Byron's Babbles

Cultural Paths

file-1 4Another thought process around adaptive cultures that I pondered during this past week’s Learning Innovation Lab 2017 Summit was cultural paths of employees and team members. This was such a deep thought process for me, as a person who believes in intent-based leadership and making sure employees are fully developed. The philosophy is that there are three cultural paths:

  1. Identity Oriented
  2. Contribution Oriented
  3. Practice Oriented

As I began studying the Sita Magnuson graphic recording of the session, I realized that two of the identities that I had always thought led to great cultures in teams can really be detrimental over time, particularly if not complimented by a Practice Oriented culture. After reflecting, it really makes sense that in the long haul a practice oriented culture will keep team members and employees growing and flourishing. file2-1

With Identity and Contribution Oriented cultures employees can become burnt-out, broken, and defeated. The problem is that with Identity Oriented cultures, individuals who are uniquely gifted end up working alone and having threatened identities and working alone. With a Contribution Oriented culture each individual has valuable skills and the focus becomes all about focusing on opportunities to innovate and lead change. While these things all sound good and most of us have probably been part of these types of cultures, when you begin to analyze and way these orientations against that of Practice Oriented, we realize there is a better way.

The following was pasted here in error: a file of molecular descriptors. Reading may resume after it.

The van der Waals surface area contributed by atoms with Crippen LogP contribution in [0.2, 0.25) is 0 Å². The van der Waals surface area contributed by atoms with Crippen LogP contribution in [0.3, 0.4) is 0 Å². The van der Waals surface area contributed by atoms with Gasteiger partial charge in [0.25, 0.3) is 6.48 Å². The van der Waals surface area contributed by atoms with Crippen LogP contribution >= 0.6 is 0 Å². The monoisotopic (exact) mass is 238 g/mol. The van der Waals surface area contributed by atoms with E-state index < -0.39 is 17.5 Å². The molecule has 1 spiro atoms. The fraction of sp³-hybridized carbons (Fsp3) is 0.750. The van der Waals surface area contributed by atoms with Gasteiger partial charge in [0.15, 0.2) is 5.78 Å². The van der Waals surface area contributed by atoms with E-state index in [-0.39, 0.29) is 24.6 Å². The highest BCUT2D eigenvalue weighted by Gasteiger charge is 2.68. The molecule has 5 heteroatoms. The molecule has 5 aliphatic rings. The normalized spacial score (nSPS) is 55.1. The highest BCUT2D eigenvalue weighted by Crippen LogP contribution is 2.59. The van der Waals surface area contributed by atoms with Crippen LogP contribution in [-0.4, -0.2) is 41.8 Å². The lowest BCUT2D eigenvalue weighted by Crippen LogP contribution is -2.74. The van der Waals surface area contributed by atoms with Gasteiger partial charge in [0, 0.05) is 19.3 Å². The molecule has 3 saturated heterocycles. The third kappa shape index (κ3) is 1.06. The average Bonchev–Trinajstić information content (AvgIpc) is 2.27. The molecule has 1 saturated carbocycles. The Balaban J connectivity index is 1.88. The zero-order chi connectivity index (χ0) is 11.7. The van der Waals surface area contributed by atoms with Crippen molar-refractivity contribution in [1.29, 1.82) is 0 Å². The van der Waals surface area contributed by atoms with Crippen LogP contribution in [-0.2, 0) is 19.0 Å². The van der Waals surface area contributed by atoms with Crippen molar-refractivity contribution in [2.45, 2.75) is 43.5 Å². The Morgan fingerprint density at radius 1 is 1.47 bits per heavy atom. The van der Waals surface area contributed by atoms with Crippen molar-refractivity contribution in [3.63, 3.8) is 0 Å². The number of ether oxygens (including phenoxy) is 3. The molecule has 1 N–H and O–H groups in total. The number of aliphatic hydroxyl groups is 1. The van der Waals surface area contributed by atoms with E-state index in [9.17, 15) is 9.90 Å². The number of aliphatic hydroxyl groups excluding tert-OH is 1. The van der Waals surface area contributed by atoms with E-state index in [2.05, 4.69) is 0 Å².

file1-1 2What I found when pondering a Practice Oriented culture was the theories that I really believe in in organizational leadership. A Practice Orientation really revolves around developing employees in real-time while actually doing work that matters for the organization. Developing this way enables learning and mastering work with others. It enables team members to be doing important work that really matters for the organization. In this way, employees grow and flourish while actually doing the work.

While at first the differences might only seem like semantics, at closer inspection I found that the differences have major implications to the organization. Identity and contribution are important for sure (in fact we should find way to help people on all paths), but without actually considering the real-work of the organization and intentional development of the employees while actually engaged in that work, they lack the important opportunities for learning and growth. These are the key ingredients to keeping employees engaged and from becoming disenchanted.

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